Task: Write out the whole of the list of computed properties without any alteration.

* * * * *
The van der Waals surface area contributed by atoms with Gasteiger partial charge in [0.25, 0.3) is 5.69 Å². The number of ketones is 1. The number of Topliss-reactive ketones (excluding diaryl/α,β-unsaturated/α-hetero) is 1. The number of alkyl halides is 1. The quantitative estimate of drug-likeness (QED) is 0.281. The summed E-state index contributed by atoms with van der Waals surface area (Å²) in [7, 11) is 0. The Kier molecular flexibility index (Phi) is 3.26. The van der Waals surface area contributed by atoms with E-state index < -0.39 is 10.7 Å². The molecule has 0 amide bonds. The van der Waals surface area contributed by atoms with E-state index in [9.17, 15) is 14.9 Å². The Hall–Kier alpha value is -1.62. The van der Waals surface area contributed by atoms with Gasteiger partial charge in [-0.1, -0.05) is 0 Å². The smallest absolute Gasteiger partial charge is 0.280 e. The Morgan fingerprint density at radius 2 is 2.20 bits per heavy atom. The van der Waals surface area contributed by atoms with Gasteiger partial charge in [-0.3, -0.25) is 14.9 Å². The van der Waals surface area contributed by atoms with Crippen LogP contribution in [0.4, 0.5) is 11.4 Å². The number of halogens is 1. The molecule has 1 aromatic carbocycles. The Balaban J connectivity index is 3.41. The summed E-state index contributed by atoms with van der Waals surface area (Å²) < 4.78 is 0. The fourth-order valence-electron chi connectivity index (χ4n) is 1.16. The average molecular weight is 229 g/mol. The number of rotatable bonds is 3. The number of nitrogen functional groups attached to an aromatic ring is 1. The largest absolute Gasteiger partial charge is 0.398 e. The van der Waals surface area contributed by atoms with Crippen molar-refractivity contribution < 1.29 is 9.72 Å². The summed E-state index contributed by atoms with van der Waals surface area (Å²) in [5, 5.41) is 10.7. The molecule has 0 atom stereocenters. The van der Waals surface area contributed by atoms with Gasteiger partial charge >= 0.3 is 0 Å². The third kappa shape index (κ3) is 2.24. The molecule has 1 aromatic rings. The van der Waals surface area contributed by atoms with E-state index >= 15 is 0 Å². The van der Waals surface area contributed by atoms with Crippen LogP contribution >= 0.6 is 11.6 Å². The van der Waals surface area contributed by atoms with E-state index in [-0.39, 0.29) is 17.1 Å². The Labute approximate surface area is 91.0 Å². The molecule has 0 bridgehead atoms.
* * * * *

The van der Waals surface area contributed by atoms with Gasteiger partial charge in [0.25, 0.3) is 5.69 Å². The number of ketones is 1. The number of Topliss-reactive ketones (excluding diaryl/α,β-unsaturated/α-hetero) is 1. The number of alkyl halides is 1. The quantitative estimate of drug-likeness (QED) is 0.281. The summed E-state index contributed by atoms with van der Waals surface area (Å²) in [7, 11) is 0. The Kier molecular flexibility index (Phi) is 3.26. The van der Waals surface area contributed by atoms with E-state index < -0.39 is 10.7 Å². The molecule has 0 amide bonds. The van der Waals surface area contributed by atoms with E-state index in [9.17, 15) is 14.9 Å². The Hall–Kier alpha value is -1.62. The van der Waals surface area contributed by atoms with Gasteiger partial charge in [-0.1, -0.05) is 0 Å². The smallest absolute Gasteiger partial charge is 0.280 e. The Morgan fingerprint density at radius 2 is 2.20 bits per heavy atom. The van der Waals surface area contributed by atoms with Gasteiger partial charge in [-0.3, -0.25) is 14.9 Å². The van der Waals surface area contributed by atoms with Crippen LogP contribution in [0.4, 0.5) is 11.4 Å². The number of halogens is 1. The molecule has 1 aromatic carbocycles. The Balaban J connectivity index is 3.41. The summed E-state index contributed by atoms with van der Waals surface area (Å²) < 4.78 is 0. The fourth-order valence-electron chi connectivity index (χ4n) is 1.16. The average molecular weight is 229 g/mol. The number of rotatable bonds is 3. The number of nitrogen functional groups attached to an aromatic ring is 1. The largest absolute Gasteiger partial charge is 0.398 e. The van der Waals surface area contributed by atoms with Crippen molar-refractivity contribution < 1.29 is 9.72 Å². The summed E-state index contributed by atoms with van der Waals surface area (Å²) in [5, 5.41) is 10.7. The molecule has 0 atom stereocenters. The van der Waals surface area contributed by atoms with Gasteiger partial charge >= 0.3 is 0 Å². The third kappa shape index (κ3) is 2.24. The molecule has 1 aromatic rings. The van der Waals surface area contributed by atoms with E-state index >= 15 is 0 Å². The van der Waals surface area contributed by atoms with Crippen LogP contribution >= 0.6 is 11.6 Å². The van der Waals surface area contributed by atoms with E-state index in [-0.39, 0.29) is 17.1 Å². The Labute approximate surface area is 91.0 Å². The molecule has 0 bridgehead atoms.